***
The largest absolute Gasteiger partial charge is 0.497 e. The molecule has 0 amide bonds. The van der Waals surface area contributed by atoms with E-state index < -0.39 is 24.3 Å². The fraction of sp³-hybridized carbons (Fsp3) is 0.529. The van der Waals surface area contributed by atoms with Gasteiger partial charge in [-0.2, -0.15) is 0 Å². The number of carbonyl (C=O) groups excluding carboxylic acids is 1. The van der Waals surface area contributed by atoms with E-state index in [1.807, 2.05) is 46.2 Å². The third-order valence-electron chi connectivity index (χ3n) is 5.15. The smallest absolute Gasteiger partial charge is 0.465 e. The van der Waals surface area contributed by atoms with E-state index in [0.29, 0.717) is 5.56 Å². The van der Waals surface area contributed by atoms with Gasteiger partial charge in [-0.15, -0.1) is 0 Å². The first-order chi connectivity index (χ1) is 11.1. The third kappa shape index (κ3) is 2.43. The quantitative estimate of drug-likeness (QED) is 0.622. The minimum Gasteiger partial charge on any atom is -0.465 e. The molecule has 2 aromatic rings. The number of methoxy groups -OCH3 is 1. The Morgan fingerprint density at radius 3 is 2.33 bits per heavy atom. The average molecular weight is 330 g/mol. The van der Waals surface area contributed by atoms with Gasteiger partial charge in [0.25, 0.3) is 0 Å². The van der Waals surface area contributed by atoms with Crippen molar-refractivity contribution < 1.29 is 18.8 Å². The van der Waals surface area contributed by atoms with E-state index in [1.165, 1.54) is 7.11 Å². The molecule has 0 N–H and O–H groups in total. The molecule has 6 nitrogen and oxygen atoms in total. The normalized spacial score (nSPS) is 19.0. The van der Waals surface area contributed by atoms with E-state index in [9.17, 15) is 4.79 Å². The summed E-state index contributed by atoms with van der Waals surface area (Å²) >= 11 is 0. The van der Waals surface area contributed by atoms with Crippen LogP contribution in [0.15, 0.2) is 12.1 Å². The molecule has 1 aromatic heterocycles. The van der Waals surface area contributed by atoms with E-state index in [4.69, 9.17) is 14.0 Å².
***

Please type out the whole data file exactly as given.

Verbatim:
The largest absolute Gasteiger partial charge is 0.497 e. The molecule has 0 amide bonds. The van der Waals surface area contributed by atoms with E-state index < -0.39 is 24.3 Å². The fraction of sp³-hybridized carbons (Fsp3) is 0.529. The van der Waals surface area contributed by atoms with Gasteiger partial charge in [-0.2, -0.15) is 0 Å². The number of carbonyl (C=O) groups excluding carboxylic acids is 1. The van der Waals surface area contributed by atoms with E-state index in [1.807, 2.05) is 46.2 Å². The third-order valence-electron chi connectivity index (χ3n) is 5.15. The smallest absolute Gasteiger partial charge is 0.465 e. The van der Waals surface area contributed by atoms with E-state index in [0.29, 0.717) is 5.56 Å². The van der Waals surface area contributed by atoms with Gasteiger partial charge in [-0.15, -0.1) is 0 Å². The first-order chi connectivity index (χ1) is 11.1. The third kappa shape index (κ3) is 2.43. The quantitative estimate of drug-likeness (QED) is 0.622. The minimum Gasteiger partial charge on any atom is -0.465 e. The molecule has 2 aromatic rings. The number of methoxy groups -OCH3 is 1. The Morgan fingerprint density at radius 3 is 2.33 bits per heavy atom. The average molecular weight is 330 g/mol. The van der Waals surface area contributed by atoms with Gasteiger partial charge in [0.25, 0.3) is 0 Å². The van der Waals surface area contributed by atoms with Crippen molar-refractivity contribution < 1.29 is 18.8 Å². The van der Waals surface area contributed by atoms with E-state index in [1.165, 1.54) is 7.11 Å². The molecule has 0 N–H and O–H groups in total. The molecule has 6 nitrogen and oxygen atoms in total. The normalized spacial score (nSPS) is 19.0. The van der Waals surface area contributed by atoms with E-state index in [9.17, 15) is 4.79 Å². The summed E-state index contributed by atoms with van der Waals surface area (Å²) >= 11 is 0. The van der Waals surface area contributed by atoms with Crippen LogP contribution in [0.15, 0.2) is 12.1 Å². The molecule has 1 aromatic heterocycles. The van der Waals surface area contributed by atoms with E-state index in [4.69, 9.17) is 14.0 Å².